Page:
by Staff Writers
Palo Alto, CA (SPX) Nov 29, 2011
Space Systems/Loral reports that the AsiaSat 7 satellite, designed and built for Asia Satellite Telecommunications Company Limited (AsiaSat), is performing post-launch maneuvers according to plan.
The satellite was successfully launched on Friday from the Baikonur Space Center in Kazakhstan aboard an ILS Proton Breeze M vehicle provided by International Launch Services (ILS).
The satellite deployed its solar arrays according to schedule following Friday's launch and it has begun firing its main thruster to complete its journey to geostationary orbit.
"We are very pleased to see AsiaSat 7 successfully launched ahead of schedule," said William Wade, President and Chief Executive Officer of AsiaSat.
"This is the second SS/L-built satellite in our fleet. We have a very successful collaborative relationship with Space Systems/Loral and just announced the contract awards for two more satellites earlier this month."
AsiaSat 7 is a Fixed Satellite Services (FSS) spacecraft designed to replace AsiaSat 3S at the orbital location of 105.5 degrees East longitude where it will provide television broadcast and VSAT networks across the Asia-Pacific region.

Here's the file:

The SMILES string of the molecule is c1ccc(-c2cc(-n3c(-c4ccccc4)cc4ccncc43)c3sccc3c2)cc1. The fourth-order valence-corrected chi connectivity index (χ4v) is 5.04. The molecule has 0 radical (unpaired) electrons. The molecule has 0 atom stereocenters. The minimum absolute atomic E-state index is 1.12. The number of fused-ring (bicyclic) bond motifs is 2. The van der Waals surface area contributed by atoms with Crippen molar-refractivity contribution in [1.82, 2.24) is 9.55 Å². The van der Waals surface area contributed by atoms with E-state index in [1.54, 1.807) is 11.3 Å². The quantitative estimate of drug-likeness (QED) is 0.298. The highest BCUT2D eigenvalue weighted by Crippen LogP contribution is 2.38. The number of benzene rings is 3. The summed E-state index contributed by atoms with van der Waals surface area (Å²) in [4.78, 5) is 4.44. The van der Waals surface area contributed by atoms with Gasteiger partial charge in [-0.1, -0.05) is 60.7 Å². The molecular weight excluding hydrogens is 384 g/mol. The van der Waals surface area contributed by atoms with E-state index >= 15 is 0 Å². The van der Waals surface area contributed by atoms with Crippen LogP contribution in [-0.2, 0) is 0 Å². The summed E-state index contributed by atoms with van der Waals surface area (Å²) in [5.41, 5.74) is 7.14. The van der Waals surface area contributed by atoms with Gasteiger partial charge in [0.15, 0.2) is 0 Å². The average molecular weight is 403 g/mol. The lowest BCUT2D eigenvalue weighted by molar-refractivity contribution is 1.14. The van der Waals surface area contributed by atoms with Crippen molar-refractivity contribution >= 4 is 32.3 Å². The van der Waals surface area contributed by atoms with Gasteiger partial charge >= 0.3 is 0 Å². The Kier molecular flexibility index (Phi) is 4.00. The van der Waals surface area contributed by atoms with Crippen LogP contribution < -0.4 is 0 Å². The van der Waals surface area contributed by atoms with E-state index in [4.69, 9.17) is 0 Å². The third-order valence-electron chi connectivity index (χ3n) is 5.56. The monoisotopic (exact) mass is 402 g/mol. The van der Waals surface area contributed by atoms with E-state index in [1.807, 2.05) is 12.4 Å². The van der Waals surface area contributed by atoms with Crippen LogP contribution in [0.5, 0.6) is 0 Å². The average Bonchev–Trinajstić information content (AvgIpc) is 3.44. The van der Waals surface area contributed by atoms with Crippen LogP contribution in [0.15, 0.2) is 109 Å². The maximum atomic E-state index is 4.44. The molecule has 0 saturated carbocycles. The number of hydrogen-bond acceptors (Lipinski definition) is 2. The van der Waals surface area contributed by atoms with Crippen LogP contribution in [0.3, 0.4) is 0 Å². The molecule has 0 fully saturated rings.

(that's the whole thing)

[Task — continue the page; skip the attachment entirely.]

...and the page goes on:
"Both AsiaSat and Space Systems/Loral share a dedication to providing the highest quality of communications services to people throughout the world," said John Celli, President of Space Systems/Loral.
"I would like to thank everyone at AsiaSat, ILS, and Space Systems/Loral whose hard work has led to this successful launch."
AsiaSat 7 carries a region-wide C-band beam covering Asia, the Middle East, Australasia and Central Asia, and Ku-band beams for East Asia, South Asia and a steerable Ku-beam in addition to a Ka-band payload.
It is based on SS/L's highly reliable 1300 space-proven platform which provides the flexibility to support a broad range of applications and technology advances.
The spacecraft is designed to deliver service for 15 years or more. With this launch, there are 67 SS/L-built 1300 satellites currently on orbit.
Space Technology News - Applications and Research
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